A huge proportion of law firms simply get the tone wrong when communicating from a professional account. Many firms get far too opinionated with their postings and end up alienating huge swathes of potential customers. We often see this in the will writing industry with smaller outfits understandably wanting to show they are knowledgeable, personable and passionate. However, it’s important not to overstep the mark.
That being said, it’s important to retain an element of personality when posting on social accounts. Many firms are too formal in their approach and come across as stand-offish and unapproachable. Striking the balance can be tricky at first, but it’s bound to gather the best results in the long run.
Whilst different platforms may require differing levels of formality, it’s important to be consistent. Decide on the tone that suits your business for each platform and stick to it.
Nothing turns-off potential customers like a series of social posts containing spelling or grammatical errors. Whilst everyone of course makes mistakes, consider how it looks to a consumer:
If they don’t even take their online persona seriously, how will I know they’re taking my legal query seriously?
For example, we’ve seen a high number of will writing professionals make several errors on their social channels, and whilst they might seem small, this can totally deter the potential consumer. Why would someone trust your firm to write their will if your own advertising content is full of spelling mistakes?
For a busy firm that has been established for many years, social media can seem more like a chore than a valuable business tool.
This is hardly surprising; when you’re faced with a heavy caseload, the last thing you want to be thinking about is how many ‘Likes’ you’ve got on Facebook. Couple this with the compliance issues that many firms face and you can quickly find yourself out of your depth.
What’s more, social media can be very time consuming, especially if you want to utilise the platforms effectively. Make sure you focus on the social platforms that will be most beneficial to your business; there is no point spreading your time or budget too thinly across too many sites. If you need help working out which sites will be the most rewarding for your company we’ll be publishing an article article on the topic shortly (so bookmark us).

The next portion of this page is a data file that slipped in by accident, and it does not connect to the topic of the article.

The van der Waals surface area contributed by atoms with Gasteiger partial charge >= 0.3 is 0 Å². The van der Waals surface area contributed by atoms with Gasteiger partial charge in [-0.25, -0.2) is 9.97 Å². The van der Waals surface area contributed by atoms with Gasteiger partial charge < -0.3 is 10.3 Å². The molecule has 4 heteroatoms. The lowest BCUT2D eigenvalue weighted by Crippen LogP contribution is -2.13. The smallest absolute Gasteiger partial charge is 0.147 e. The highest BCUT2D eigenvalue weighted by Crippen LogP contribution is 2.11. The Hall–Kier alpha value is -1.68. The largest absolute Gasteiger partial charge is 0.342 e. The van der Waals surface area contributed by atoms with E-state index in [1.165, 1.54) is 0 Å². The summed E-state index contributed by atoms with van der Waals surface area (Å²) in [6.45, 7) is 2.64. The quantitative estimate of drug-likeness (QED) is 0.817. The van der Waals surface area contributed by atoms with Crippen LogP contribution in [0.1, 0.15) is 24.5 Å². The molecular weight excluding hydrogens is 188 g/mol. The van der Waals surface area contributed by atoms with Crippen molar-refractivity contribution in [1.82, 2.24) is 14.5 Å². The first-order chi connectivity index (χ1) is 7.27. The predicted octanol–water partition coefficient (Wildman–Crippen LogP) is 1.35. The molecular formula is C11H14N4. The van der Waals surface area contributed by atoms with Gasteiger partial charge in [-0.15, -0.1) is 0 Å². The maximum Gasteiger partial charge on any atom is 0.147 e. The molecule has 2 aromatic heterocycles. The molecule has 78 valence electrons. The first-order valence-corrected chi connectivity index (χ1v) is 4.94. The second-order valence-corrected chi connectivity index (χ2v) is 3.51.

Even if you don’t think you’ll be able to use social media for active lead generation, we suggest that you at least maintain a regular presence on one or more social platforms. This way, it gives consumers and potential clients a way to engage with you in an environment they are comfortable in.
Even if people don’t engage socially with your profiles, having an active social account can benefit you in other ways. For example, when they research your business, they’ll be able to see you’re regularly posting online and are much more likely to place trust in your firm. Don’t risk sending potential clients to a competitor who has taken the time to be socially active.
Our social media management services are specifically designed for the legal sector.
As well as understanding how to post the right mix of promotional and industry content, our graphic design department can design tailored accompanying images to grab the attention of an interested consumer. Pairing our specialist knowledge of the legal sector with our digital marketing expertise, we understand how to best represent your brand on all the main social platforms and boost your online presence.
Social media need not be a painful experience for you and your company. If you recognise your own business in one of the above categories and would like some professional expertise, please get in touch. Whether you simply want us to brand your social profiles, or would prefer to outsource full monthly social media management, we’ll be happy to discuss your needs.
Contact us today by calling 0800 133 7127 or email email@example.com.